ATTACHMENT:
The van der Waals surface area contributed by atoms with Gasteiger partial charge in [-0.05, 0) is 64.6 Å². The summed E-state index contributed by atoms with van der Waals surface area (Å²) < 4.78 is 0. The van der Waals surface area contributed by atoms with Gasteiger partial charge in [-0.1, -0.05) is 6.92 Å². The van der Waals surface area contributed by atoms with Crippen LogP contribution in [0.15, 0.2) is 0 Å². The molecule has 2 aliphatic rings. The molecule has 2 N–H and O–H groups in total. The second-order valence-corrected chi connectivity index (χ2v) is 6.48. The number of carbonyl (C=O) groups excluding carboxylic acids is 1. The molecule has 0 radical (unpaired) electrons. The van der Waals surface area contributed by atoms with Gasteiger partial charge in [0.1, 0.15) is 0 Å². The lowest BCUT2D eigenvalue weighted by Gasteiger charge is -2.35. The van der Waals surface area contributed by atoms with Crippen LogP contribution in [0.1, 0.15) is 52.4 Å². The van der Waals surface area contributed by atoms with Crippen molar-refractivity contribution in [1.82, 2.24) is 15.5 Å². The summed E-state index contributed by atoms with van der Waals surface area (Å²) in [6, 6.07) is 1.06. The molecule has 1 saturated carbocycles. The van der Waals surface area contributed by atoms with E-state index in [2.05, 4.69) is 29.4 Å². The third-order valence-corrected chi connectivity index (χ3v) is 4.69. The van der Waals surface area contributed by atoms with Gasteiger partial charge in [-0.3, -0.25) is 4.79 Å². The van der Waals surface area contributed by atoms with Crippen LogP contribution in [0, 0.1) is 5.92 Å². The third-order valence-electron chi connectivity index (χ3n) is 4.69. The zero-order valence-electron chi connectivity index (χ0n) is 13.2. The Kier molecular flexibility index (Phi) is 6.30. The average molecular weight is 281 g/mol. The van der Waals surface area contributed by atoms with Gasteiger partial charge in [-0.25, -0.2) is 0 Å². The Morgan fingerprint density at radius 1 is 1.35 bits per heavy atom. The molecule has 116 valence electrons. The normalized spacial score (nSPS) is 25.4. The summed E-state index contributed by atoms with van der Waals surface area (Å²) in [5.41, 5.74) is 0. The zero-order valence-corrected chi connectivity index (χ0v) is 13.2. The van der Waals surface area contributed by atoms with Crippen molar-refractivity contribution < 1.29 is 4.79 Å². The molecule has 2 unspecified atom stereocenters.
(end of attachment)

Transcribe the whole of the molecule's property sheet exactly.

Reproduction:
The van der Waals surface area contributed by atoms with Gasteiger partial charge in [-0.05, 0) is 64.6 Å². The summed E-state index contributed by atoms with van der Waals surface area (Å²) < 4.78 is 0. The van der Waals surface area contributed by atoms with Gasteiger partial charge in [-0.1, -0.05) is 6.92 Å². The van der Waals surface area contributed by atoms with Crippen LogP contribution in [0.15, 0.2) is 0 Å². The molecule has 2 aliphatic rings. The molecule has 2 N–H and O–H groups in total. The second-order valence-corrected chi connectivity index (χ2v) is 6.48. The number of carbonyl (C=O) groups excluding carboxylic acids is 1. The molecule has 0 radical (unpaired) electrons. The van der Waals surface area contributed by atoms with Gasteiger partial charge in [0.1, 0.15) is 0 Å². The lowest BCUT2D eigenvalue weighted by Gasteiger charge is -2.35. The van der Waals surface area contributed by atoms with Crippen LogP contribution in [0.1, 0.15) is 52.4 Å². The van der Waals surface area contributed by atoms with Crippen molar-refractivity contribution in [1.82, 2.24) is 15.5 Å². The summed E-state index contributed by atoms with van der Waals surface area (Å²) in [6, 6.07) is 1.06. The molecule has 1 saturated carbocycles. The van der Waals surface area contributed by atoms with E-state index in [2.05, 4.69) is 29.4 Å². The third-order valence-corrected chi connectivity index (χ3v) is 4.69. The van der Waals surface area contributed by atoms with Gasteiger partial charge in [-0.3, -0.25) is 4.79 Å². The van der Waals surface area contributed by atoms with Crippen LogP contribution in [0, 0.1) is 5.92 Å². The third-order valence-electron chi connectivity index (χ3n) is 4.69. The zero-order valence-electron chi connectivity index (χ0n) is 13.2. The Kier molecular flexibility index (Phi) is 6.30. The average molecular weight is 281 g/mol. The van der Waals surface area contributed by atoms with Gasteiger partial charge in [-0.25, -0.2) is 0 Å². The Morgan fingerprint density at radius 1 is 1.35 bits per heavy atom. The molecule has 116 valence electrons. The normalized spacial score (nSPS) is 25.4. The summed E-state index contributed by atoms with van der Waals surface area (Å²) in [5.41, 5.74) is 0. The zero-order valence-corrected chi connectivity index (χ0v) is 13.2. The van der Waals surface area contributed by atoms with Crippen molar-refractivity contribution < 1.29 is 4.79 Å². The molecule has 2 unspecified atom stereocenters.